Publication Date


Advisor(s) - Committee Chair

Dr. Kelly Madole (Director), Dr. Jacqueline Pope-Tarrence,Dr. Carrie Pritchard

Degree Program

Department of Psychology

Degree Type

Specialist in Education


In this study, the relationship between essentialism, religious beliefs, and views of change was investigated. Participants were given surveys containing three sets of items and a demographic questionnaire. Item sets included the Intrinsic/Extrinsic-Revised Scale of Religiosity, the Essentialist Belief Scales, and the Change Vignettes. Results indicated those with gradualist religious views were not more likely to endorse essentialist views when compared to those with conversionist views. Those who essentialized at high levels were not less likely to endorse the possibility of change in comparison to those who essentialized at lower levels. Participants with high levels of extrinsic religiosity were not more likely to demonstrate essentialist beliefs as compared to those with low levels of extrinsic religiosity. In addition, individuals did not view change as more plausible as they were determined to be more intrinsically religious. No relationship was found between religious affiliation and views of change or measures of essentialist thought. Those belonging to Fundamentalists and Liberalist denominational groups were found to be similar in regard to beliefs about change, and essentialism, as well as intrinsic and extrinsic religiosity. Those classified as Others were significantly different from Fundamentalist and Liberalists, excluding ratings of the importance of good deeds.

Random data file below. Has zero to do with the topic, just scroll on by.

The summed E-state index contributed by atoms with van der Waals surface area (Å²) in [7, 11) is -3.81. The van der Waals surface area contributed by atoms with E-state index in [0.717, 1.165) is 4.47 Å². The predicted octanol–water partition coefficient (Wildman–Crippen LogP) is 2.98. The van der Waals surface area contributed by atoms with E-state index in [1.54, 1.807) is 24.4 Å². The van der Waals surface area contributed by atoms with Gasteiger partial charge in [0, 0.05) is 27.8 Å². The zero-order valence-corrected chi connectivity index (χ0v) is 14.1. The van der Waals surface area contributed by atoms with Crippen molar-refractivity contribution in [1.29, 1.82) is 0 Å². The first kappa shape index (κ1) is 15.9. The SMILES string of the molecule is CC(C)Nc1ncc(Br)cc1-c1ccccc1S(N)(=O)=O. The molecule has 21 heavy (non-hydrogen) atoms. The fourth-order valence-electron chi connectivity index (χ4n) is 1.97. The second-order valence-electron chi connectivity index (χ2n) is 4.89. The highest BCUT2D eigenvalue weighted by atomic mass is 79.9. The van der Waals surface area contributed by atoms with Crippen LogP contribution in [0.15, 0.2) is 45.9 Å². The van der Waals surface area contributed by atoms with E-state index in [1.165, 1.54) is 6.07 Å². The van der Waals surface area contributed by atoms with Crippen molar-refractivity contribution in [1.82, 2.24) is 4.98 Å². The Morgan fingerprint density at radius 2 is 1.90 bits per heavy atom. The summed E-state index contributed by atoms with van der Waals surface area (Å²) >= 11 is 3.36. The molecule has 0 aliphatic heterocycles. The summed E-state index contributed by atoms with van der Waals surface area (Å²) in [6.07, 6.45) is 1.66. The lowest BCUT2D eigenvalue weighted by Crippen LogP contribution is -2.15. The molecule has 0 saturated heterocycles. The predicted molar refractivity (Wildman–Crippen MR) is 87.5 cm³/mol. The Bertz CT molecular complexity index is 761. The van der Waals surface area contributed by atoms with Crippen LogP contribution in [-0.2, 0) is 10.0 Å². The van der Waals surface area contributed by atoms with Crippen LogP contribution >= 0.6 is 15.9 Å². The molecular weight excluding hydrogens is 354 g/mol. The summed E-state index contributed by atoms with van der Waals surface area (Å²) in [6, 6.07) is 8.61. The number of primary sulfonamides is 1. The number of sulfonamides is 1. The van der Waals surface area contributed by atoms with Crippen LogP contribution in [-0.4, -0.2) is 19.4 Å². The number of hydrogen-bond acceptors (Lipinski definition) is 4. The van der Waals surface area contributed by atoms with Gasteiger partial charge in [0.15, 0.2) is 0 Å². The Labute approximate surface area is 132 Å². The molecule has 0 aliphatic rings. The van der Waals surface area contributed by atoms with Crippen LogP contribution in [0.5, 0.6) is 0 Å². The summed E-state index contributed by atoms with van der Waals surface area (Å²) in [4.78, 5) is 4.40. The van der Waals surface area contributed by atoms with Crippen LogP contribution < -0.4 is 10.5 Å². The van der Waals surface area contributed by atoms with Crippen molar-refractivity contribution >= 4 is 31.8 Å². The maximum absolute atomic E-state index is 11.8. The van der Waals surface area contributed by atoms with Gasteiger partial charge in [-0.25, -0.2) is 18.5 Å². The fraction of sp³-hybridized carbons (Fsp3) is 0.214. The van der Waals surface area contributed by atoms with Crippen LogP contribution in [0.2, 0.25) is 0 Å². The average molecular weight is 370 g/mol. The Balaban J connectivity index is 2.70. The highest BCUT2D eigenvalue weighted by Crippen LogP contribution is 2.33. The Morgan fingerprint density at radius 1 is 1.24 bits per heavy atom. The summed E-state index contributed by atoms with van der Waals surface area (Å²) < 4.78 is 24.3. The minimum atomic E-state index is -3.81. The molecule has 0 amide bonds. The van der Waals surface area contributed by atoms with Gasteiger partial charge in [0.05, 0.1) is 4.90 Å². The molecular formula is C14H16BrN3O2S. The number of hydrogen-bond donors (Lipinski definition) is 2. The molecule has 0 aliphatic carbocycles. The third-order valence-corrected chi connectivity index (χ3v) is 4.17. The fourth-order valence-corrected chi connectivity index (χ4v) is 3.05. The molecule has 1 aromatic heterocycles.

Personality and Social Contexts | Psychology | Social Psychology